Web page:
Monday, January 12, 2009

Monday Memories—Life, Where All Your Dreams Come True


Ray and Cali began their reception program by introducing themselves through memories. Cali showed this picture and it reminded me of . . .

Calvin trapped beaver, badgers and coyotes and tanned the hides. He made things like a little pair of moccasins for Cali lined with rabbit fur, and a mountain man hat from a coyote pelt that hung all the way down your back. From the time she was tiny, Cali liked to climb up on a stool and watch Calvin skin the hides. She would sit there for hours and as she grew older asked him questions on what things were and how they worked. Everything about the process fascinated her—the muscles, the skin, the bones, the tendons—but . . . though she was fascinated . . . the experiences scarred her. She has nightmares still about coyotes peering in her window trying to get in and eat her (it seems to be a little red riding hood-ish), and if we walk late in the evening she often mentions something about a mad, man-eating coyote that might be hiding behind the grass on the ditch bank.

The night of the reception Cali, Ande and I were getting ready in my bathroom. The girls were curling their hair and I had gone into our adjoining bedroom to change my clothes. Completely distracted and thinking only of things I needed to take and remember to do, I went into the bathroom to get something. I didn’t even notice the girls stare . . . until I reached down to get something in front of them. I realized I was topless. I crossed my heart and hoped to die and cried, “Oh nooooo, it’s like those dreams where you go somewhere and forget to put your clothes on, only this is truuuuuue.” They laughed, cross-chattered and I swear I heard Cali humming “Hang low sweet chariot.” There will be scars.

Sunday, January 11, 2009

Quotable Quote—Greatness

“Let us remember, too, that greatness is not always a matter of the scale of one's life, but of the quality of one's life. True greatness is not always tied to the scope of our tasks, but to the quality of how we carry out our tasks whatever they are. In that attitude, let us give our time, ourselves, and our talents to the things that really matter now, things which will still matter a thousand years from now.” —Spencer W. Kimball, "A Gift of Gratitude", Tambuli, Dec 1977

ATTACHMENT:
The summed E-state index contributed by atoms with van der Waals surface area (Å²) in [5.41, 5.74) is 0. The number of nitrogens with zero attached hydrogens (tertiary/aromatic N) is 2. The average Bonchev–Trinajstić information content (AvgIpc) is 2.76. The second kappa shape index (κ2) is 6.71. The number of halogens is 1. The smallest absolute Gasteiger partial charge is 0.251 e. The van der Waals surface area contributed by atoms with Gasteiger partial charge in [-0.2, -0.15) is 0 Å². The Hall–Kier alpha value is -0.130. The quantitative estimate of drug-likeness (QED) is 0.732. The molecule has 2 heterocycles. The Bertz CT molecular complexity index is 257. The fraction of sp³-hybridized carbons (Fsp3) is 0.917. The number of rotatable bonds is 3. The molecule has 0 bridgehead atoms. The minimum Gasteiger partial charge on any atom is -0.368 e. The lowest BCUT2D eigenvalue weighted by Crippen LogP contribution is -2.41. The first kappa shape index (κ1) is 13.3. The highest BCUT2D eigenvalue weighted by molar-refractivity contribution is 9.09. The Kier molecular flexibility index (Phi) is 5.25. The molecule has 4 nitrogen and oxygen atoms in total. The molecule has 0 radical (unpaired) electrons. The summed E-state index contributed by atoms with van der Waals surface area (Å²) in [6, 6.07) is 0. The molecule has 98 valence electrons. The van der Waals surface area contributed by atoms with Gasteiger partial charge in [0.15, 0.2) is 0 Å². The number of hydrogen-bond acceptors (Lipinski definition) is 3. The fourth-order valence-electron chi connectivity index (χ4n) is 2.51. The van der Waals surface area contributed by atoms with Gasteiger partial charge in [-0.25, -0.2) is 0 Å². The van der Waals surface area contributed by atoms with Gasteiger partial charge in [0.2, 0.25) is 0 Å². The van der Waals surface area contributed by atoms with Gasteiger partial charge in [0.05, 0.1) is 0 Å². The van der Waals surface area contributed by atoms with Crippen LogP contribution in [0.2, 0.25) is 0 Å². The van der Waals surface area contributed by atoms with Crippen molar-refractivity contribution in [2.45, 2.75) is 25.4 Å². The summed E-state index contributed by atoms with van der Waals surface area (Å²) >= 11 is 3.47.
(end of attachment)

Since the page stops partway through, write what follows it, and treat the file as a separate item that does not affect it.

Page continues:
I’ve mentioned it before; I grew up in a family of ten siblings. Our mother was a very good homemaker and we essentially spring cleaned every Saturday. We pulled the furniture out, dusted the walls, mopped, waxed and buffed the floor, fixed a salad a dessert for Sunday . . . you get the picture. It was probably necessary with so many of us and the dust blowing in from the farm, but I got to where I hated Saturdays because everyone was cross; yet I loved Sunday mornings not only because of the extra rest but waking up to such a clean house.

I became my own homemaker and had the same tradition; however I cleaned just so that I could say I had cleaned. I didn’t look to see whether it needed it or not . . . it was Saturday and therefore things should be scrubbed. One day I realized I was in a traditional rut. I was scouring just so I could say I had cleaned. Things weren’t even dirty. I kept the cross part of the tradition, too. It was the first time I remember consciously making a decision of “will this matter a hundred years from now?” I knew cleanliness, order and work habits would be important, but would immaculate and did I want to be remembered as cross? It revolutionized the way I looked at homemaking . . . and mothering . . . and the passage of time.